GaN The TWT Killer? Not So Fast
By Paul Kruczkowski, Editor
Gallium nitride’s (GaN) meteoric rise to darling of the RF design industry has been accompanied by some lofty predictions. One such claim is that the emergence of GaN solid-state semiconductors means certain death for traveling wave tube (TWT) technology. As it turns out, GaN might not replace TWTs after all, at least not for the foreseeable future. Although GaN has captured market share from TWTs in some lower-power, lower-frequency applications, there is much evidence suggesting TWT technology is alive and well.
I recently spoke with Asif Anwar, director of the Strategic Technologies Practice at Strategy Analytics, about this trend. He told me that his discussions with TWT industry experts at the 2012 IEEE MTT-S International Microwave Symposium (IMS2012) and the Farnborough International Air Show 2012 point to renewed optimism in the TWT market. “TWTs are seeing a mild resurgence, or at least a cessation in the perceived move toward solid-state technologies for radar, EW (electronic warfare), and communication systems,” he explained.
Subsequent conversations with TWT technology suppliers substantiated Anwar’s claim. Tony Challis, product manager for TWTs and subsystems at e2v, told me that both sales and new opportunities for helix TWTs are at an all-time high for military applications, and that initial interest in e2v’s microwave power modules (MPMs) has already converted to two significant program wins and an increasing pipeline of TWT opportunities. Steven Olson, market manager for dB Control, said that, despite pressures from GaN, demand for TWT amplifier (TWTA) products remains strong, and his company is currently working on the largest TWTA contract in its history. “Solid-state is absolutely a threat and has encroached upon lower frequency requirements, but as GaN continues to creep into TWT’s domain, we work with TWT manufacturers to push the boundaries of bandwidth and frequency,” he added.
To date, GaN’s greatest impact on the TWT market has been below 6 GHz, and lower-power applications up to 18 GHz are likely to see pressure from GaN technology soon. Funding for defense programs that incorporate GaN devices, such as advanced Active Electronically Scanned Array (AESA) radar and Next Generation Jammer (NGJ) technology, will also advance GaN technology. “The introduction of new higher-power GaN devices every year will advance GaN solid-state technology on the power frequency graph [see below],” said Joe Diesso, VP of marketing at AR RF/Microwave Instrumentation, itself a supplier of TWT amplifiers.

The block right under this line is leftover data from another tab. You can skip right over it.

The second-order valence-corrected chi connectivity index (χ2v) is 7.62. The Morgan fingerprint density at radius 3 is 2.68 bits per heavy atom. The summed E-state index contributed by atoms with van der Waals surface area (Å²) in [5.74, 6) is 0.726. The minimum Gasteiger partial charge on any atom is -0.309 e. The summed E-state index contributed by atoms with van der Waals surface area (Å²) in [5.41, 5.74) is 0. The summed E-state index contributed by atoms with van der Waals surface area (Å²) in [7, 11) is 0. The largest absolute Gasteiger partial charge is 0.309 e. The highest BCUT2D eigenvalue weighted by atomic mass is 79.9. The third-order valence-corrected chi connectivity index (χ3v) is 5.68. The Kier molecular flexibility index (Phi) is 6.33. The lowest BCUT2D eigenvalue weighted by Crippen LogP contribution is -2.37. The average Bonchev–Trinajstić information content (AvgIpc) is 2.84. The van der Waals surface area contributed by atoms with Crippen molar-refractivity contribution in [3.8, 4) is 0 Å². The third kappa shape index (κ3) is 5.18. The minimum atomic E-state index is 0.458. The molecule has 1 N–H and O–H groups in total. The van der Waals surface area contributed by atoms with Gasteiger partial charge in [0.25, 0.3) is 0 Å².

Without the significant research dollars that GaN solid-state technology receives, TWT technology development will be much more evolutionary in nature; however, it is not a stationary target waiting to be replaced by GaN. Improvements in tube technology have led to higher reliability and longer tube life (100,000 hours in some cases). The move to multiple collector tubes has increased TWT efficiencies — bandwidths are now approaching three octaves, and research and development to increase output power and frequency continues.
In order to be the TWT killer it was expected to be, GaN it will have to show it can beat TWT at its own game, which is extremely high power and efficiency. The limited power density of a single GaN device and its heat dissipation will be limiting factors in achievable power. In addition, losses and inefficiency associated with power combining multiple GaN devices will make it difficult to achieve power level above 10 kW in the short term. Tube technology has been pronounced dead many times over the years — the emergence of GaN is just the latest reason — but as in the past, this prognostication has proven to be premature.